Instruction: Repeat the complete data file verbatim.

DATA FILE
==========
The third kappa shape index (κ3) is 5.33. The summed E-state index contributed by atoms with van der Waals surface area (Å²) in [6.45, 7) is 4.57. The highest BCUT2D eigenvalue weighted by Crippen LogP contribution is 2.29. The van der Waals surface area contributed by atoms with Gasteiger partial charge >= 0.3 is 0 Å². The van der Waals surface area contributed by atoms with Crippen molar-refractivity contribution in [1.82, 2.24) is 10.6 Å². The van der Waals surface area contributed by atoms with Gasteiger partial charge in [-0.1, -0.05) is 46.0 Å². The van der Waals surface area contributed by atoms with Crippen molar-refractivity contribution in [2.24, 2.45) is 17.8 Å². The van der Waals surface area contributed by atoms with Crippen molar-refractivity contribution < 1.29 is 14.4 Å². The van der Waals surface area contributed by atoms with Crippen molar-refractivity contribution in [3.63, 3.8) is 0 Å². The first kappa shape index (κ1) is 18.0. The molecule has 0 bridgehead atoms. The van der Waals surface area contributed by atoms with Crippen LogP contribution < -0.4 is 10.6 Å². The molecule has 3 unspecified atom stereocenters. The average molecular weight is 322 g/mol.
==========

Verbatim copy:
The third kappa shape index (κ3) is 5.33. The summed E-state index contributed by atoms with van der Waals surface area (Å²) in [6.45, 7) is 4.57. The highest BCUT2D eigenvalue weighted by Crippen LogP contribution is 2.29. The van der Waals surface area contributed by atoms with Gasteiger partial charge >= 0.3 is 0 Å². The van der Waals surface area contributed by atoms with Crippen molar-refractivity contribution in [1.82, 2.24) is 10.6 Å². The van der Waals surface area contributed by atoms with Gasteiger partial charge in [-0.1, -0.05) is 46.0 Å². The van der Waals surface area contributed by atoms with Crippen molar-refractivity contribution in [2.24, 2.45) is 17.8 Å². The van der Waals surface area contributed by atoms with Crippen molar-refractivity contribution < 1.29 is 14.4 Å². The van der Waals surface area contributed by atoms with Crippen molar-refractivity contribution in [3.63, 3.8) is 0 Å². The first kappa shape index (κ1) is 18.0. The molecule has 0 bridgehead atoms. The van der Waals surface area contributed by atoms with Crippen LogP contribution < -0.4 is 10.6 Å². The molecule has 3 unspecified atom stereocenters. The average molecular weight is 322 g/mol.